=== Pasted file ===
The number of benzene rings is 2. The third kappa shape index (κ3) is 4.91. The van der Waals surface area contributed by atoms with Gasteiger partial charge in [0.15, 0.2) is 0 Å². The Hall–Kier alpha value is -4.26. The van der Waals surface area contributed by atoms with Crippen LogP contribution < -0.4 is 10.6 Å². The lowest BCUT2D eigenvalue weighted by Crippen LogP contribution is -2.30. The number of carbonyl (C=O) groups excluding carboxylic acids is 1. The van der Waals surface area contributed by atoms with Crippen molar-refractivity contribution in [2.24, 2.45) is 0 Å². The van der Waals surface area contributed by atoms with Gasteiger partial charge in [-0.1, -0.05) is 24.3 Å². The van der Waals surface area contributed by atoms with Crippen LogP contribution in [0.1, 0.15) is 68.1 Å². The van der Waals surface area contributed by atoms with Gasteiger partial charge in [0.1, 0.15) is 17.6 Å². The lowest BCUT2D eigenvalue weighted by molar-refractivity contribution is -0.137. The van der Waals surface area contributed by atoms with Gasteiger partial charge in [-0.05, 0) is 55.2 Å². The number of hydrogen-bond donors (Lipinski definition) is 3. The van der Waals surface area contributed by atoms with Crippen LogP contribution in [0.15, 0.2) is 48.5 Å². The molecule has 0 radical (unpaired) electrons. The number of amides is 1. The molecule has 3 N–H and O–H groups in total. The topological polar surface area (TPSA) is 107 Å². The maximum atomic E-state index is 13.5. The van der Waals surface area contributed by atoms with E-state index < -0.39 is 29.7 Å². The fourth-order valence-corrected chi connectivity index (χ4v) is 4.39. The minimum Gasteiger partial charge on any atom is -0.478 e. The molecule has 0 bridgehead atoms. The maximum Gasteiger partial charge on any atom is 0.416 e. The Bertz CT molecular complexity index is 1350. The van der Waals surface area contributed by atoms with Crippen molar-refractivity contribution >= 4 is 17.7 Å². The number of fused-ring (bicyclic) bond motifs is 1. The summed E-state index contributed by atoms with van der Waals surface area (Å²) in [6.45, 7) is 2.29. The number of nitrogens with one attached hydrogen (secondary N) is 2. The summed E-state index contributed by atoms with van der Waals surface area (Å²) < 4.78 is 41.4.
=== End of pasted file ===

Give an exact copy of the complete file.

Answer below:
The number of benzene rings is 2. The third kappa shape index (κ3) is 4.91. The van der Waals surface area contributed by atoms with Gasteiger partial charge in [0.15, 0.2) is 0 Å². The Hall–Kier alpha value is -4.26. The van der Waals surface area contributed by atoms with Crippen LogP contribution < -0.4 is 10.6 Å². The lowest BCUT2D eigenvalue weighted by Crippen LogP contribution is -2.30. The number of carbonyl (C=O) groups excluding carboxylic acids is 1. The van der Waals surface area contributed by atoms with Crippen molar-refractivity contribution in [2.24, 2.45) is 0 Å². The van der Waals surface area contributed by atoms with Gasteiger partial charge in [-0.1, -0.05) is 24.3 Å². The van der Waals surface area contributed by atoms with Crippen LogP contribution in [0.1, 0.15) is 68.1 Å². The van der Waals surface area contributed by atoms with Gasteiger partial charge in [0.1, 0.15) is 17.6 Å². The lowest BCUT2D eigenvalue weighted by molar-refractivity contribution is -0.137. The van der Waals surface area contributed by atoms with Gasteiger partial charge in [-0.05, 0) is 55.2 Å². The number of hydrogen-bond donors (Lipinski definition) is 3. The van der Waals surface area contributed by atoms with Crippen LogP contribution in [0.15, 0.2) is 48.5 Å². The molecule has 0 radical (unpaired) electrons. The number of amides is 1. The molecule has 3 N–H and O–H groups in total. The topological polar surface area (TPSA) is 107 Å². The maximum atomic E-state index is 13.5. The van der Waals surface area contributed by atoms with E-state index < -0.39 is 29.7 Å². The fourth-order valence-corrected chi connectivity index (χ4v) is 4.39. The minimum Gasteiger partial charge on any atom is -0.478 e. The molecule has 0 bridgehead atoms. The maximum Gasteiger partial charge on any atom is 0.416 e. The Bertz CT molecular complexity index is 1350. The van der Waals surface area contributed by atoms with Crippen molar-refractivity contribution >= 4 is 17.7 Å². The number of fused-ring (bicyclic) bond motifs is 1. The summed E-state index contributed by atoms with van der Waals surface area (Å²) in [6.45, 7) is 2.29. The number of nitrogens with one attached hydrogen (secondary N) is 2. The summed E-state index contributed by atoms with van der Waals surface area (Å²) < 4.78 is 41.4.